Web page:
In the end, we reviewed 47 programs and came to a consensus on 21 that the group recommended for suspension. But that does not end the debate--it only serves as a starting point for a broader discussion that will occur in the Senate and CAA this fall.
Ultimately these decisions must be made by the President with the consent of the Board of Regents, but having thirty percent of our programs graduating relatively low numbers of students ought to be a concern to everyone. As a community, we have to make determinations about what priorities will be sustained into the future.
Perhaps the most contentious issue among the faculty has been the expense of intercollegiate athletics. We have a strong sense that some of the faculty do not support intercollegiate athletics, but have no sense of how many members of the faculty may share that opinion. Sometime this fall, the Faculty Senate plans to follow up with a panel discussion on the related philosophical issues.
Reductions being considered (or already acted upon) include: administrative reorganization; outsourcing building and grounds, and perhaps some other administrative services; regional campuses (Somerset is closing and review continues); athletics (Cut $400,000 or about 5% of O&M); cell phone use; the impact of our scholarship model on the budget; and healthcare.
These and other issues must be engaged between now and November when the president has to make his recommendations for addressing the shortfall. And make no mistake, we must find $7.4 million in cuts. So everything we “save” in one area must be offset by other reductions. The Board of Regents plans to take final action at its December 5th meeting.
At EKU we have chosen the road seldom taken – one that involves the faculty in participatory decision-making. Like democracy, it is a messy and time-consuming process. If the faculty lends its sensitivities and expertise in a constructive manner, I believe the university will emerge in a stronger position moving forward. But if those energies prove to be counterproductive, it will leave an indelible mark on the campus that is sure to marginalize faculty and leave the institution in a much weaker position for the cuts yet to come.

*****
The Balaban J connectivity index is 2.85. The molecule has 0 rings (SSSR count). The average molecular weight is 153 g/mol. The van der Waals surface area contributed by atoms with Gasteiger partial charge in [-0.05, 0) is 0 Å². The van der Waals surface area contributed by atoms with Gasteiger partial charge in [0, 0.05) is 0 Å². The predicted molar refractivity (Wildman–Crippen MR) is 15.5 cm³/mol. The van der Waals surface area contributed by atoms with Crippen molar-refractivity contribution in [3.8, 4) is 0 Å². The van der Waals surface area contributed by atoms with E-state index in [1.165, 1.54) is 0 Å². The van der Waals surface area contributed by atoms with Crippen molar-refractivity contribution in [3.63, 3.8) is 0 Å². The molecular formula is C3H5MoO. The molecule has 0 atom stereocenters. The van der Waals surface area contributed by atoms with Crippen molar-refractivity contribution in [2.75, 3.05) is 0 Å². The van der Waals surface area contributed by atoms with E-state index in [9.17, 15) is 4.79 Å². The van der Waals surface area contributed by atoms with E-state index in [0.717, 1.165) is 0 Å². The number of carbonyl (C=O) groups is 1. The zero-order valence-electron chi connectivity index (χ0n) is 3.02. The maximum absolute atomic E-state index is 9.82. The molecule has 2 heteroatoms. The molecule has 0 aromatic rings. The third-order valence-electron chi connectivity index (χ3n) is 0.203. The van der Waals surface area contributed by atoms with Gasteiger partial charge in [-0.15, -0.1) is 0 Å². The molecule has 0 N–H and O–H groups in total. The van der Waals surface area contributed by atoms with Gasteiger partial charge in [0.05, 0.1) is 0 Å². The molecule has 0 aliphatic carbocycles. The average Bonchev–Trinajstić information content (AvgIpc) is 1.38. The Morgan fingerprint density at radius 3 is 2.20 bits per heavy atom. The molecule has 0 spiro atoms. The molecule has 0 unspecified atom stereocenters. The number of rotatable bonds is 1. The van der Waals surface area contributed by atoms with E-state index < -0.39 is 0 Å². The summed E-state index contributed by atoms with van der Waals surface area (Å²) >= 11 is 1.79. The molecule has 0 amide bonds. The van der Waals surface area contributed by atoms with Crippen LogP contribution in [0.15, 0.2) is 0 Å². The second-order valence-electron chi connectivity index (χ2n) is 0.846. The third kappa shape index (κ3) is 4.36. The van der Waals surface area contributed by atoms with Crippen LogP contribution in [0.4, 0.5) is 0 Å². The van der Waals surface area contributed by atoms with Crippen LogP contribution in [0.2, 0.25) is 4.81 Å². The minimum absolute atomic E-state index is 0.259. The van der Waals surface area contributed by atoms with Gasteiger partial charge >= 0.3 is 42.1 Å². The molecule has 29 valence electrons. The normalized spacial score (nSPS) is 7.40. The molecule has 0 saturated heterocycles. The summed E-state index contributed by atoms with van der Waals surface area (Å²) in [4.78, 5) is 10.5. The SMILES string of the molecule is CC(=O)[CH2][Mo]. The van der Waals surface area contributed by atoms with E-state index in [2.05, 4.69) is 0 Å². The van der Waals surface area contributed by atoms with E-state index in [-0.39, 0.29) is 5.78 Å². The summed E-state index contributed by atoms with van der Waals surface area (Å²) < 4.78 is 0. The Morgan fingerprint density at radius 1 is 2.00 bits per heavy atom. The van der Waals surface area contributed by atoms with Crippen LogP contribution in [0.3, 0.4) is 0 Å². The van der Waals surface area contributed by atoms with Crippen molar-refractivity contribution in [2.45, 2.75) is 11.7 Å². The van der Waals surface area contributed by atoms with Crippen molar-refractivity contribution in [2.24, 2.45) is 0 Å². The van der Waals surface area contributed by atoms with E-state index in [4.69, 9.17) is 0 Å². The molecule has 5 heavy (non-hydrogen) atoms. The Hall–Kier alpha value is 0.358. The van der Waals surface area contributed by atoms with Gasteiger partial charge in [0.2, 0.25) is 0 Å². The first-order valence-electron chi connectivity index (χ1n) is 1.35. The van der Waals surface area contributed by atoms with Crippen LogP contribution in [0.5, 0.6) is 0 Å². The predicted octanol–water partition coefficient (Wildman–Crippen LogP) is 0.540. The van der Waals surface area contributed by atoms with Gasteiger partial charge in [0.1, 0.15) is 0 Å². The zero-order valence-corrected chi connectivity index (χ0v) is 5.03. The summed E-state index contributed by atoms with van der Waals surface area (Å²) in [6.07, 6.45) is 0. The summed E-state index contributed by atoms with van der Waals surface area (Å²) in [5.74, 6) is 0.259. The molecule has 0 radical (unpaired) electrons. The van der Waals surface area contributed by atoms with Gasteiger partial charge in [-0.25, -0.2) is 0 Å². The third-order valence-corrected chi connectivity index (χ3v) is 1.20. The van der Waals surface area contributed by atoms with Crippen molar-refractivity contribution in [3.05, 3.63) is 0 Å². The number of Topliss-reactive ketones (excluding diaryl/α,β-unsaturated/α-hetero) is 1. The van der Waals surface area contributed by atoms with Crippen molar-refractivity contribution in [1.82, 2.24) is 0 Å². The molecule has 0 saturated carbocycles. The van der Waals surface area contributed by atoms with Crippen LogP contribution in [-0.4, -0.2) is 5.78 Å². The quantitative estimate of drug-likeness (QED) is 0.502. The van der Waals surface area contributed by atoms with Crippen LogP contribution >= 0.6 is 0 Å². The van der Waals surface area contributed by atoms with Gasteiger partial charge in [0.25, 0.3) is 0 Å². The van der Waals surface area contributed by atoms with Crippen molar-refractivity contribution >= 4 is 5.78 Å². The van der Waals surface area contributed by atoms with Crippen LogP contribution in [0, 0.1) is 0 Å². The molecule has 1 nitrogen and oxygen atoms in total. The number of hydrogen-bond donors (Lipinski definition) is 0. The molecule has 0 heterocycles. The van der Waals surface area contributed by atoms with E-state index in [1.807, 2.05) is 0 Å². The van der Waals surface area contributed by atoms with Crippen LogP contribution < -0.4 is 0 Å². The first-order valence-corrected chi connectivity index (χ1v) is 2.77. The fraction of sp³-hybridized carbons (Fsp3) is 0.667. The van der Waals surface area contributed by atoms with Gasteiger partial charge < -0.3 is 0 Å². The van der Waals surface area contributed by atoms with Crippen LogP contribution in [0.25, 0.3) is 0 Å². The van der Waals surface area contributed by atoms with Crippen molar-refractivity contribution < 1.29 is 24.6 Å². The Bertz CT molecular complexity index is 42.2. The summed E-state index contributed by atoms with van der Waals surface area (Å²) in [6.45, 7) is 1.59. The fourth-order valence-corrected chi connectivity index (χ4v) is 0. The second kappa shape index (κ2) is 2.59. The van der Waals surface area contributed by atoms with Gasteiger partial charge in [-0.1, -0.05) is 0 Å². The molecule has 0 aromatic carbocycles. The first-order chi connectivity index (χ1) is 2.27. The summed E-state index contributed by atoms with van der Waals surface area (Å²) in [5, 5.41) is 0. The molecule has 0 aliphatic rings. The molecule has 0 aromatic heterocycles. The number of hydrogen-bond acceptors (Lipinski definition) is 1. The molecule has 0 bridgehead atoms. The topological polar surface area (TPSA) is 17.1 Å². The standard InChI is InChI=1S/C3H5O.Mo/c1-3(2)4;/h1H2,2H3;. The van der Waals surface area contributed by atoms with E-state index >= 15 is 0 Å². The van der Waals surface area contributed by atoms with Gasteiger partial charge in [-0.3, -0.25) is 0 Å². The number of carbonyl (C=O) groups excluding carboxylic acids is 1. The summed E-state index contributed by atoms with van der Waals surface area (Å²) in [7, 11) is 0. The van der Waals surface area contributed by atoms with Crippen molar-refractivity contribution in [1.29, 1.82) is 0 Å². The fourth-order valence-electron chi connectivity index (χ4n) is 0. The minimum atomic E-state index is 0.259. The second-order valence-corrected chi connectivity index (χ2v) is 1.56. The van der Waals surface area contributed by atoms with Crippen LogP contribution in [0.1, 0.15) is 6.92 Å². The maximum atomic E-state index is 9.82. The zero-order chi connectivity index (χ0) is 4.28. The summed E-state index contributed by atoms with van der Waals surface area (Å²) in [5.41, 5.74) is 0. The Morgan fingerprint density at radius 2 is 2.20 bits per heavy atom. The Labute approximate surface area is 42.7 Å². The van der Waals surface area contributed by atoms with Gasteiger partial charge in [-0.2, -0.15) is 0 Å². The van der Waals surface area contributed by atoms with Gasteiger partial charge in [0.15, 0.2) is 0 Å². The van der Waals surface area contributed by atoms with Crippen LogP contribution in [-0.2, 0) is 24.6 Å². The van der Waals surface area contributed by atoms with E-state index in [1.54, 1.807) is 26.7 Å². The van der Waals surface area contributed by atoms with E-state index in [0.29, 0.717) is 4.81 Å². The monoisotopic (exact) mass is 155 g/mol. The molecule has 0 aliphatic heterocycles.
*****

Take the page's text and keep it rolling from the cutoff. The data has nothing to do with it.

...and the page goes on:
The future cuts I am referring to are the performance-based budget cuts on the horizon. If the governor’s proposal goes into effect, and performance-based cuts reach 25% of the state allocation, EKU stands to lose another $16.1 million in the not-too-distant future. But negotiations are underway to reduce that percentage to as little as 5%, but at the bottom end, we may still be looking at another multimillion dollar cut in a couple of years, and that will only be mitigated if the state pumps more money into higher education overall for the 2018-20 budget, or our underrepresented minority population increases dramatically.
In the meantime, I encourage the faculty to get involved in helping us figure all of this out. If shared governance is good governance then the faculty must lend its participation to the process.
PROVOST REPORT: Senator Vice
Since 2012, the Provost’s Office has made supporting on-campus professional-development opportunities for faculty and staff a priority.
Ongoing, on-demand professional development is also a priority. My thanks to the EKU Faculty Innovation Workgroup. Since its formation in the Spring, the Workgroup has created the Developing Excellence in Eastern’s Professors (DEEP) system, which provides a voluntary, campus-wide professional development opportunity. Located in Blackboard, the DEEP system guides faculty through a self-paced, four-level process: Learner, Practitioner, Advocate, and Scholar. For more information about the system, go to http://www.studio.eku.edu/DEEP.
EKU submitted our SACS Compliance Report on September 1. The next step in the reaffirmation review is the SACSCOC On-Site Visit scheduled for February 21-23, 2017. Thanks to Vice Provost Sherry Robinson and Dr. Gill Hunter for leading the SACSCOC Leadership Team. They have worked diligently to compile the report and to prepare us for this very important reaffirmation process. Members of the SACSCOC Leadership Team are: